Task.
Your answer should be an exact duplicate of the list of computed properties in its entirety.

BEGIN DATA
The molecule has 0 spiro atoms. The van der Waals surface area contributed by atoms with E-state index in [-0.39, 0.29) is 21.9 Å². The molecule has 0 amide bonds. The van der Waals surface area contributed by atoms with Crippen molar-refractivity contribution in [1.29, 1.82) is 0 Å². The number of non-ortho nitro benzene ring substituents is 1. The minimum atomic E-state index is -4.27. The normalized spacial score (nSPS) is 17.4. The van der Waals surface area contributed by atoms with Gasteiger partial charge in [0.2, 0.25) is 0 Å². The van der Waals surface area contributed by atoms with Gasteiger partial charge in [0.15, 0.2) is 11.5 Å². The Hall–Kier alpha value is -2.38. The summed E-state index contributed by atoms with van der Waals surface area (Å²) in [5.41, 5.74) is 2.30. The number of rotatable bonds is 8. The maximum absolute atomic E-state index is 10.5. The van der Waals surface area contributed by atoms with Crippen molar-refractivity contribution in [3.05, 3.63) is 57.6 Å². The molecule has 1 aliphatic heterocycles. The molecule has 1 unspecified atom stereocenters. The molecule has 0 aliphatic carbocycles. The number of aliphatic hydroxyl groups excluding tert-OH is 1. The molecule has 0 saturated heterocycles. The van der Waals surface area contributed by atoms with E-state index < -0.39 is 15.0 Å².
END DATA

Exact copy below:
The molecule has 0 spiro atoms. The van der Waals surface area contributed by atoms with E-state index in [-0.39, 0.29) is 21.9 Å². The molecule has 0 amide bonds. The van der Waals surface area contributed by atoms with Crippen molar-refractivity contribution in [1.29, 1.82) is 0 Å². The number of non-ortho nitro benzene ring substituents is 1. The minimum atomic E-state index is -4.27. The normalized spacial score (nSPS) is 17.4. The van der Waals surface area contributed by atoms with Gasteiger partial charge in [0.2, 0.25) is 0 Å². The van der Waals surface area contributed by atoms with Gasteiger partial charge in [0.15, 0.2) is 11.5 Å². The Hall–Kier alpha value is -2.38. The summed E-state index contributed by atoms with van der Waals surface area (Å²) in [5.41, 5.74) is 2.30. The number of rotatable bonds is 8. The maximum absolute atomic E-state index is 10.5. The van der Waals surface area contributed by atoms with Crippen molar-refractivity contribution in [3.05, 3.63) is 57.6 Å². The molecule has 1 aliphatic heterocycles. The molecule has 1 unspecified atom stereocenters. The molecule has 0 aliphatic carbocycles. The number of aliphatic hydroxyl groups excluding tert-OH is 1. The molecule has 0 saturated heterocycles. The van der Waals surface area contributed by atoms with E-state index < -0.39 is 15.0 Å².